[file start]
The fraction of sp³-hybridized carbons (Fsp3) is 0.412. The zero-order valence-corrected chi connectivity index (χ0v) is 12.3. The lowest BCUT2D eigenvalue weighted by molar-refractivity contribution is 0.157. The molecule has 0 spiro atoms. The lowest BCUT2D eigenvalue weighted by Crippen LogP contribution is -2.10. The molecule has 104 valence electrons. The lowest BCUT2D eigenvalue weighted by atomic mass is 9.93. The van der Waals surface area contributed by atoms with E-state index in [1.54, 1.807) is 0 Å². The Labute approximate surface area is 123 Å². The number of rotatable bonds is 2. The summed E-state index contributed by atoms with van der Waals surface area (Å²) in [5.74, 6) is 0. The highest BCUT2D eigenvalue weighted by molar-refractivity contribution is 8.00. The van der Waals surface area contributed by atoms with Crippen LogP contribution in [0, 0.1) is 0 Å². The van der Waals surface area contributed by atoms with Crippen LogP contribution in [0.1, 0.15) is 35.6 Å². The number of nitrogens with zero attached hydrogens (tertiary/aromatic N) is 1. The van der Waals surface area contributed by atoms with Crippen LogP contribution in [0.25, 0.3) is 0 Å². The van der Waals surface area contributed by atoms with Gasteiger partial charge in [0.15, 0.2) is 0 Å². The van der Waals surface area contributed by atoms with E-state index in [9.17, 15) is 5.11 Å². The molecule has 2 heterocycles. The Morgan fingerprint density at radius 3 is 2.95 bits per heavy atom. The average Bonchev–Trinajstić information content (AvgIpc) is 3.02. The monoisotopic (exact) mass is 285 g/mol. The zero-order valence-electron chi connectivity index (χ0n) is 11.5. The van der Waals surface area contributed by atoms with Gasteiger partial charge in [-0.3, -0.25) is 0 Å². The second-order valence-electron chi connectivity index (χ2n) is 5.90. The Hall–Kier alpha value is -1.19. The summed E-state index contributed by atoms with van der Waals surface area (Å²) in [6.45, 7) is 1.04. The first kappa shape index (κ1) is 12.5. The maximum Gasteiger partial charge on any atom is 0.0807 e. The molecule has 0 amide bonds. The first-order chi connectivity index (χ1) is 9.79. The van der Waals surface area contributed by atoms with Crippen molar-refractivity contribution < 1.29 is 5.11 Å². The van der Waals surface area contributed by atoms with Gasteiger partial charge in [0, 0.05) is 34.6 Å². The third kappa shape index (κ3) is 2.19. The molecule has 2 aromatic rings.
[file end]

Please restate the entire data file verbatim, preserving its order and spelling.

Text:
The fraction of sp³-hybridized carbons (Fsp3) is 0.412. The zero-order valence-corrected chi connectivity index (χ0v) is 12.3. The lowest BCUT2D eigenvalue weighted by molar-refractivity contribution is 0.157. The molecule has 0 spiro atoms. The lowest BCUT2D eigenvalue weighted by Crippen LogP contribution is -2.10. The molecule has 104 valence electrons. The lowest BCUT2D eigenvalue weighted by atomic mass is 9.93. The van der Waals surface area contributed by atoms with E-state index in [1.54, 1.807) is 0 Å². The Labute approximate surface area is 123 Å². The number of rotatable bonds is 2. The summed E-state index contributed by atoms with van der Waals surface area (Å²) in [5.74, 6) is 0. The highest BCUT2D eigenvalue weighted by molar-refractivity contribution is 8.00. The van der Waals surface area contributed by atoms with Crippen LogP contribution in [0, 0.1) is 0 Å². The van der Waals surface area contributed by atoms with Crippen LogP contribution in [0.1, 0.15) is 35.6 Å². The number of nitrogens with zero attached hydrogens (tertiary/aromatic N) is 1. The van der Waals surface area contributed by atoms with Crippen LogP contribution in [0.25, 0.3) is 0 Å². The van der Waals surface area contributed by atoms with Gasteiger partial charge in [0.15, 0.2) is 0 Å². The van der Waals surface area contributed by atoms with E-state index in [9.17, 15) is 5.11 Å². The molecule has 2 heterocycles. The Morgan fingerprint density at radius 3 is 2.95 bits per heavy atom. The average Bonchev–Trinajstić information content (AvgIpc) is 3.02. The monoisotopic (exact) mass is 285 g/mol. The zero-order valence-electron chi connectivity index (χ0n) is 11.5. The van der Waals surface area contributed by atoms with Gasteiger partial charge in [-0.3, -0.25) is 0 Å². The second-order valence-electron chi connectivity index (χ2n) is 5.90. The Hall–Kier alpha value is -1.19. The summed E-state index contributed by atoms with van der Waals surface area (Å²) in [6.45, 7) is 1.04. The first kappa shape index (κ1) is 12.5. The maximum Gasteiger partial charge on any atom is 0.0807 e. The molecule has 0 amide bonds. The first-order chi connectivity index (χ1) is 9.79. The van der Waals surface area contributed by atoms with Crippen molar-refractivity contribution < 1.29 is 5.11 Å². The van der Waals surface area contributed by atoms with Gasteiger partial charge in [0, 0.05) is 34.6 Å². The third kappa shape index (κ3) is 2.19. The molecule has 2 aromatic rings.